The Federal Trade Commission said in September 2020 that COVID-19 scams had robbed Americans of $145 million. Losses were worse for seniors 80 and older, averaging $655 per older senior compared with the $300 average loss per person. Fraudsters ripped people off through stimulus checks, false virus treatments, fake charities, and unemployment scams.
Sexual abuse takes many forms, including inappropriate touching, forced nudity, coerced posing for photos, and rape. Sexual abuse also occurs when caregivers force seniors to look at pornography or force the senior and a third party to interact in a sexual way.
Finding the right caregivers is so important because caregiver neglect happens more often than you would think. In general, it occurs when caregivers don't meet an older person's emotional, physical, social, health care, and medical needs. It can be intentional or unintentional. For example, a caregiver might purposefully refuse to bathe a senior. Meanwhile, unintentional neglect is often due to ignorance, immaturity, or a lack of resources. Take a situation in which family caregivers don't realize a senior needs them to visit more often for everyday living and activities such as meals and baths.
Sometimes, older adults neglect themselves. They may refuse to go to the doctor when they clearly need to be seen, choose not to eat, or overdose on drugs and alcohol, for example. While this guide focuses on elder abuse perpetrated by others, self-neglect is worth noting.
If an elderly person practices self-neglect, you or someone close to that person may need to intervene. It's a fine line between giving older loved ones the space to make their own decisions and waiting until such decisions become dangerous.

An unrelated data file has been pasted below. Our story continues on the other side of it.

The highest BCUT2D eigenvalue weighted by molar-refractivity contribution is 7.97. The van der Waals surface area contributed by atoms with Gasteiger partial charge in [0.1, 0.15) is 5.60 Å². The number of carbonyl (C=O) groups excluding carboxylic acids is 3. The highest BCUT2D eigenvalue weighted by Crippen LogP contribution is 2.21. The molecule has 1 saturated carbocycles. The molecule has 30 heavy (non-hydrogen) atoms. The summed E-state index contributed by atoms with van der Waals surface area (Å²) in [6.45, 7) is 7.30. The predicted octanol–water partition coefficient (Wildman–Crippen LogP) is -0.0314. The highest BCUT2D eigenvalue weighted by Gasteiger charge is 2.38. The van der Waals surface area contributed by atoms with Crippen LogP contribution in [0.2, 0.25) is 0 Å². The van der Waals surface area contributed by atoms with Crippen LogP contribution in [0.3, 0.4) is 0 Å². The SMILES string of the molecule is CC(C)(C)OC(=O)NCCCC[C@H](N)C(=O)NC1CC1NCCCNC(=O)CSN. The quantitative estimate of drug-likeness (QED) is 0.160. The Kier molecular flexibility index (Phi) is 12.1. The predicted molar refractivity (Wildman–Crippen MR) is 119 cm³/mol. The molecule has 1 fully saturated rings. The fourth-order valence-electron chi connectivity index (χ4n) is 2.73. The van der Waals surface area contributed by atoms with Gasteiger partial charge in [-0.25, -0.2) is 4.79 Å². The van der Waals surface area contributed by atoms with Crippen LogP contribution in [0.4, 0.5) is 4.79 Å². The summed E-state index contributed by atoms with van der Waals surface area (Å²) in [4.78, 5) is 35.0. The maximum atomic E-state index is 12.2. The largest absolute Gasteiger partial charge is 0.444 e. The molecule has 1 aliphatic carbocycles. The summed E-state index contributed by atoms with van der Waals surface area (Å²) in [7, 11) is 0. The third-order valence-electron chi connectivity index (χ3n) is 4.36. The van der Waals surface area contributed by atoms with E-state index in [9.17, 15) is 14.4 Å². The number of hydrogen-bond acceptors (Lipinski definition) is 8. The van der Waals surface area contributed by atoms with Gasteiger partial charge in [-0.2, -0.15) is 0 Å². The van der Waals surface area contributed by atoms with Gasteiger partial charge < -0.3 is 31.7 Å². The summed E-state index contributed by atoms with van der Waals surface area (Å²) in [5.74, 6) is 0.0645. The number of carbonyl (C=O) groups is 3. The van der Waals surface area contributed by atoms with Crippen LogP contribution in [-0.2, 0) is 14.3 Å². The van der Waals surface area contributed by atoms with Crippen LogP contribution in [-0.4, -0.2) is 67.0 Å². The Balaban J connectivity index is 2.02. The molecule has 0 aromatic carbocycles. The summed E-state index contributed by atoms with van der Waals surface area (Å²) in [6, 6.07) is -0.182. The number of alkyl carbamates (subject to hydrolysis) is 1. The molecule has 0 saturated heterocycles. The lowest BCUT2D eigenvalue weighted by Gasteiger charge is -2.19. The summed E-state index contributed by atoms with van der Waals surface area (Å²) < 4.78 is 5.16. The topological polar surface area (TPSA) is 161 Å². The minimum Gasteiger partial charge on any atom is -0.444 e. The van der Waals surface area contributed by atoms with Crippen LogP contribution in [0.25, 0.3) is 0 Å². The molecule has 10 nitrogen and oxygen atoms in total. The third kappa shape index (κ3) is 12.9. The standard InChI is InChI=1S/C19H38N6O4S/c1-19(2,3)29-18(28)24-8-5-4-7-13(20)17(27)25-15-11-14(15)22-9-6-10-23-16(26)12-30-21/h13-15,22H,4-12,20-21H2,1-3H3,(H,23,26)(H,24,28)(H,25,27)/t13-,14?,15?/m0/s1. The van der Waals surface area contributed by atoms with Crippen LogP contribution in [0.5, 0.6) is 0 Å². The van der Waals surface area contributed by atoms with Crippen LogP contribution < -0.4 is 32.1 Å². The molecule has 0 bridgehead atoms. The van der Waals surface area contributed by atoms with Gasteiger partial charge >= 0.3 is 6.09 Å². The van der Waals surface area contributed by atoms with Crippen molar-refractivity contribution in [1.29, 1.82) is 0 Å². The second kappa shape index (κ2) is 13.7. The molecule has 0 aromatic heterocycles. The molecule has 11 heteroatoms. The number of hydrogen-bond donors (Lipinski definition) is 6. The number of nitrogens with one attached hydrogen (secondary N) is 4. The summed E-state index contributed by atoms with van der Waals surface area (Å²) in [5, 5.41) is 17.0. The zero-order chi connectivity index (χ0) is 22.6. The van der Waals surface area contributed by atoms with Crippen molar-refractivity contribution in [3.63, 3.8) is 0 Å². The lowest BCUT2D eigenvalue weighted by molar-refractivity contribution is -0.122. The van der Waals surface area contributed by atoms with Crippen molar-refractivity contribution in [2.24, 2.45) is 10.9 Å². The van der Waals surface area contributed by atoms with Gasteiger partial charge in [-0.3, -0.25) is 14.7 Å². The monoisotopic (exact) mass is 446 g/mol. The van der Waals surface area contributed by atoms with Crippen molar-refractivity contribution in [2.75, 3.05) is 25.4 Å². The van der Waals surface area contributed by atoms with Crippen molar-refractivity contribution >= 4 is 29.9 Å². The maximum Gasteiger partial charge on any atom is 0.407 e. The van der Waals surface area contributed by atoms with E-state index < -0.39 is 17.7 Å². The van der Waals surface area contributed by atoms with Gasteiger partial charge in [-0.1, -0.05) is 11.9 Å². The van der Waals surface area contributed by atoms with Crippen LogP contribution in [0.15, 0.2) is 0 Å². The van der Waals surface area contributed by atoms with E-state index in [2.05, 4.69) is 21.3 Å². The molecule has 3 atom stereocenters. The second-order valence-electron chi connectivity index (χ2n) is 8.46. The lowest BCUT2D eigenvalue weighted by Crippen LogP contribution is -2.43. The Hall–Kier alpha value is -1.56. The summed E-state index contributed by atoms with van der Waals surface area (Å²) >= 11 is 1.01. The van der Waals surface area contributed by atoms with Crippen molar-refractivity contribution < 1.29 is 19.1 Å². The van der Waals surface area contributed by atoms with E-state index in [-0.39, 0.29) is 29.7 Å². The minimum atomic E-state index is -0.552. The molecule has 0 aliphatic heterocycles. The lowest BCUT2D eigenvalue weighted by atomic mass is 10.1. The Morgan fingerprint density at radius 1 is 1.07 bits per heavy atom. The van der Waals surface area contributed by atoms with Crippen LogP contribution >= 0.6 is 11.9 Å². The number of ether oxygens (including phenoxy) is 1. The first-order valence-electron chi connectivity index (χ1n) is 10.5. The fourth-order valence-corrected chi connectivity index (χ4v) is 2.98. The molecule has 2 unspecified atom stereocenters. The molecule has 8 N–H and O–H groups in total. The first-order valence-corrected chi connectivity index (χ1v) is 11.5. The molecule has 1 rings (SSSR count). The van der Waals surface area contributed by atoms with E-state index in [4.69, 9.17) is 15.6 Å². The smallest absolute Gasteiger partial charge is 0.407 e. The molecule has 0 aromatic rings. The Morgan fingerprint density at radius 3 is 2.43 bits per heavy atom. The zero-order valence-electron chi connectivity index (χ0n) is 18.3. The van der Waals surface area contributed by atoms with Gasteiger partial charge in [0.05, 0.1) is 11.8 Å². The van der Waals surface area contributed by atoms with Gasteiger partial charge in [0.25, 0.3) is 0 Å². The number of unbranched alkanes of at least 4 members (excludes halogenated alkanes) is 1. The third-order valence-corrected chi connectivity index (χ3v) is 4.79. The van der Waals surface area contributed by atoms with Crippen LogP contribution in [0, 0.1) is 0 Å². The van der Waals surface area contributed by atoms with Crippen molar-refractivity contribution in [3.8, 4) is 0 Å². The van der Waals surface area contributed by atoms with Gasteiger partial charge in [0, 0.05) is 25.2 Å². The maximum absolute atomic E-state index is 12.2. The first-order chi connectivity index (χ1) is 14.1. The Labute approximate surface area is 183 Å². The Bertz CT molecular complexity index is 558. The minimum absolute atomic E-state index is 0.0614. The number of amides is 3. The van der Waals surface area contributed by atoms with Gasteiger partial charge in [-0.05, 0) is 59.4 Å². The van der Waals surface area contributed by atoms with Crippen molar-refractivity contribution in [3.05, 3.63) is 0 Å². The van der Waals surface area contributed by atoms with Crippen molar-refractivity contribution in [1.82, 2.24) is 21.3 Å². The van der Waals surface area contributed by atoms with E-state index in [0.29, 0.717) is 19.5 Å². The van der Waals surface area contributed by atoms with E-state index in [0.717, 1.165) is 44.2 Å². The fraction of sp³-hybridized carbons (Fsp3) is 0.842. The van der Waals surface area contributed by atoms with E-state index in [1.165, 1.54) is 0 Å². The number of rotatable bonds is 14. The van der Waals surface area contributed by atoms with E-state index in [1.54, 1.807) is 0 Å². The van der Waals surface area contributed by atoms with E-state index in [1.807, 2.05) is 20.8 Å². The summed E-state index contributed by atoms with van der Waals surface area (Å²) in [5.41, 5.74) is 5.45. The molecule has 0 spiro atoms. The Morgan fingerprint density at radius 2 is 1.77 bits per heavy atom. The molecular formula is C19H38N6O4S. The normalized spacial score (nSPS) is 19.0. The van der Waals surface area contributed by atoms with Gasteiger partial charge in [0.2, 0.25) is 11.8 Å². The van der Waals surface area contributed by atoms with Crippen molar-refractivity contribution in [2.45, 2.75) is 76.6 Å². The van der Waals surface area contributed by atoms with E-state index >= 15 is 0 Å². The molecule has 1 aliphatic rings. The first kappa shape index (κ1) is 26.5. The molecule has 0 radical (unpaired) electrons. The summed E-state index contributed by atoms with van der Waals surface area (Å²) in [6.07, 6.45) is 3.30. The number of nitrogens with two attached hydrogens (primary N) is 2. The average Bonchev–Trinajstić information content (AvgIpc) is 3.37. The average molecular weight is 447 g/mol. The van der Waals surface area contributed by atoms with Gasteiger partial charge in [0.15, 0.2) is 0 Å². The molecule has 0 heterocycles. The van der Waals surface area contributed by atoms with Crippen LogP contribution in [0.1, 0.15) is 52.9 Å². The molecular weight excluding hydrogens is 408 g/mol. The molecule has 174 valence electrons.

Elder Abuse: Signs to Look Out For
Chances are, you know someone who is a victim of elder abuse. The National Council on Aging indicates that it happens to one in 10 Americans 60 or older, and many cases go unreported. Pay close attention to these common signs.
- Bruise marks anywhere on the body
- Rope marks on wrists and/or ankles
- Refusal to seek medical help for injuries
- Nonchalant attitude toward any of these injuries when asked about them
- Isolated personality
- Odd changes in behavior
- Unresponsive and doesn’t like to communicate with others
- Unreasonably suspicious or fearful of everyday things
- Lack of interest in social interaction
- Unusual ATM activity
- Large withdrawals from bank accounts
- Signatures on checks don’t match up with the signature of the elder
- The elder’s life circumstances don’t match up with his or her financial assets
- Vaginal infections